Credit: Maryland GovPics

What happens when you have a president who asked for and received help from Russia during his campaign? Will he have any interest in holding the Russians accountable for their actions? Will he lift a finger to prevent the Russians from doing the same types of things again to help his party in the midterms? Will he even worry that the Russians might lose interest in his party and just start trying to get Americans to go for each other’s throats?

These are questions Senator Jack Reed (D-RI) wants answered.

US Cyber Command chief Adm. Mike Rogers told lawmakers on Tuesday that he has not been granted the authority by President Donald Trump to disrupt Russian election hacking operations where they originate.

Asked by Democratic Sen. Jack Reed if he has been directed by the President, through the defense secretary, to confront Russian cyber operators at the source, Rogers said “no I have not” but noted that he has tried to work within the authority he maintains as a commander.

While he did not agree with Reed’s characterization that the US has been “sitting back and waiting,” Rogers admitted that it is fair to say that “we have not opted to engage in some of the same behaviors we are seeing” with regards to Russia. “It has not changed the calculus or the behavior on behalf of the Russians,” Rogers said about the US response to Russia’s cyber threat to date.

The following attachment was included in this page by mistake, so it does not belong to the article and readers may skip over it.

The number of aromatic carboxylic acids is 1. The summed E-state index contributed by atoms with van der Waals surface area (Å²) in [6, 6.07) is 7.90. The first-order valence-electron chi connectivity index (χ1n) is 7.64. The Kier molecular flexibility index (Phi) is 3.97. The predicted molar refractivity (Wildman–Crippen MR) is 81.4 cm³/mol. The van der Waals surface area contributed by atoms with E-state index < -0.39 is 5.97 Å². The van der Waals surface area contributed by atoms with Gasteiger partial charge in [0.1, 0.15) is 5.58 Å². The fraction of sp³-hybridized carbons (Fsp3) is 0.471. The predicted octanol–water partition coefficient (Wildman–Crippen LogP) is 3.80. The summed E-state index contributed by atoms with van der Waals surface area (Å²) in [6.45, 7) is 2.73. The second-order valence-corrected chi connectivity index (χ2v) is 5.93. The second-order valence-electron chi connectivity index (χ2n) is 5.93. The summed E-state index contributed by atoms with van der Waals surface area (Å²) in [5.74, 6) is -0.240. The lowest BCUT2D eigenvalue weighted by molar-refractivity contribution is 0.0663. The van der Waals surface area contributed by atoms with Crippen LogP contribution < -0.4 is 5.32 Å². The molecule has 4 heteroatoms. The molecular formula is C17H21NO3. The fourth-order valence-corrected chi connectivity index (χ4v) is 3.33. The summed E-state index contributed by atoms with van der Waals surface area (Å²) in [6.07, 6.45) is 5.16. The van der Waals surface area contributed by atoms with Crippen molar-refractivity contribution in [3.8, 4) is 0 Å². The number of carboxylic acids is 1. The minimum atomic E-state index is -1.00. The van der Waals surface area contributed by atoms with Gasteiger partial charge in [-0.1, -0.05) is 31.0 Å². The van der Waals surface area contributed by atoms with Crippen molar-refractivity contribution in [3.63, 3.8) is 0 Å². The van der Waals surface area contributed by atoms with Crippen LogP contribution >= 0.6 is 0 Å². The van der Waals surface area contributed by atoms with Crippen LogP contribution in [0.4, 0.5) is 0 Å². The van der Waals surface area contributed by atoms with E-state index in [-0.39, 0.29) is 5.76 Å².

“They have not paid a price that is sufficient to change their behavior,” he added.

Sen. Reed, who is the ranking member on the Senate Armed Services Committee, asked similar questions to FBI Director Christopher Wray. The leaders of that committee also have privileges to attend meetings of the Intelligence Committee.

Reed, D-Rhode Island, also asked FBI Director Christopher Wray, earlier this month whether the efforts to counter Russia’s election activities in 2018 had been directed by Trump.

“Not as specifically directed by the President,” Wray responded during a hearing at the Senate Intelligence Committee.

We are not deterring the Russians. We aren’t punishing them. Insofar as the intelligence community is working to protect our elections, they’re doing it on their own without any direction from the president. They haven’t received any additional authorities they might need for the fight.

I think they’re probably putting their careers in jeopardy just by acting like the security of our elections is important.

This is just one more piece of evidence of collusion, in case you weren’t already convinced.

Martin Longman

Martin Longman is the web editor for the Washington Monthly. See all his writing at